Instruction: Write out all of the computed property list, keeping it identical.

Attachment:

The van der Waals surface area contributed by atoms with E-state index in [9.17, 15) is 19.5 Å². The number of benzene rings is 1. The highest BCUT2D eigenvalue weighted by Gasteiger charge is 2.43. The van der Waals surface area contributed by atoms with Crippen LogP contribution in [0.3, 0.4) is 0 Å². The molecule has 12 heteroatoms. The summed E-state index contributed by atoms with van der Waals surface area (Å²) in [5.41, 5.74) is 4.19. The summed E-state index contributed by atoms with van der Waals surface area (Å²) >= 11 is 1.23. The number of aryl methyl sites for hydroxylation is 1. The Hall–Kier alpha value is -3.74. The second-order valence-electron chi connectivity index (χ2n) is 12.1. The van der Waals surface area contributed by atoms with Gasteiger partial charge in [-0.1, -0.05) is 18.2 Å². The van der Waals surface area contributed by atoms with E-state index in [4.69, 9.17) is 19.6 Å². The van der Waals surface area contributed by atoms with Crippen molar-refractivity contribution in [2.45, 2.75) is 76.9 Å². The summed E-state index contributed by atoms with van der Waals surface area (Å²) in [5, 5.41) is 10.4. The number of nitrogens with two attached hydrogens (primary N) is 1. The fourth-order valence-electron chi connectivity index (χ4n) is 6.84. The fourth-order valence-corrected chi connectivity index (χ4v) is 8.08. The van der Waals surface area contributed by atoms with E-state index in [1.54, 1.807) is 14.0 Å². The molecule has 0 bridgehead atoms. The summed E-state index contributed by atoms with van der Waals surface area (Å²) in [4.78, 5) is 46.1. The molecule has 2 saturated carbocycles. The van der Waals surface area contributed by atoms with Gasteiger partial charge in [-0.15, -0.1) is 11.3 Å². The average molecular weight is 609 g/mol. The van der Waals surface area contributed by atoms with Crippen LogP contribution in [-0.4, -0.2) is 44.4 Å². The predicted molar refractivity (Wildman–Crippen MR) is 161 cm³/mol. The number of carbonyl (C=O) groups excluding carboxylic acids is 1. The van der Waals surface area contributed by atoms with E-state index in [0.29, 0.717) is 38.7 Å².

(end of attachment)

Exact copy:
The van der Waals surface area contributed by atoms with E-state index in [9.17, 15) is 19.5 Å². The number of benzene rings is 1. The highest BCUT2D eigenvalue weighted by Gasteiger charge is 2.43. The van der Waals surface area contributed by atoms with Crippen LogP contribution in [0.3, 0.4) is 0 Å². The molecule has 12 heteroatoms. The summed E-state index contributed by atoms with van der Waals surface area (Å²) in [5.41, 5.74) is 4.19. The summed E-state index contributed by atoms with van der Waals surface area (Å²) >= 11 is 1.23. The number of aryl methyl sites for hydroxylation is 1. The Hall–Kier alpha value is -3.74. The second-order valence-electron chi connectivity index (χ2n) is 12.1. The van der Waals surface area contributed by atoms with Gasteiger partial charge in [-0.1, -0.05) is 18.2 Å². The van der Waals surface area contributed by atoms with E-state index in [4.69, 9.17) is 19.6 Å². The van der Waals surface area contributed by atoms with Crippen molar-refractivity contribution in [2.45, 2.75) is 76.9 Å². The summed E-state index contributed by atoms with van der Waals surface area (Å²) in [5, 5.41) is 10.4. The number of nitrogens with two attached hydrogens (primary N) is 1. The fourth-order valence-electron chi connectivity index (χ4n) is 6.84. The fourth-order valence-corrected chi connectivity index (χ4v) is 8.08. The van der Waals surface area contributed by atoms with E-state index in [1.54, 1.807) is 14.0 Å². The molecule has 0 bridgehead atoms. The summed E-state index contributed by atoms with van der Waals surface area (Å²) in [4.78, 5) is 46.1. The molecule has 2 saturated carbocycles. The van der Waals surface area contributed by atoms with Gasteiger partial charge in [-0.15, -0.1) is 11.3 Å². The average molecular weight is 609 g/mol. The van der Waals surface area contributed by atoms with Crippen LogP contribution in [-0.4, -0.2) is 44.4 Å². The predicted molar refractivity (Wildman–Crippen MR) is 161 cm³/mol. The number of carbonyl (C=O) groups excluding carboxylic acids is 1. The van der Waals surface area contributed by atoms with E-state index in [0.29, 0.717) is 38.7 Å².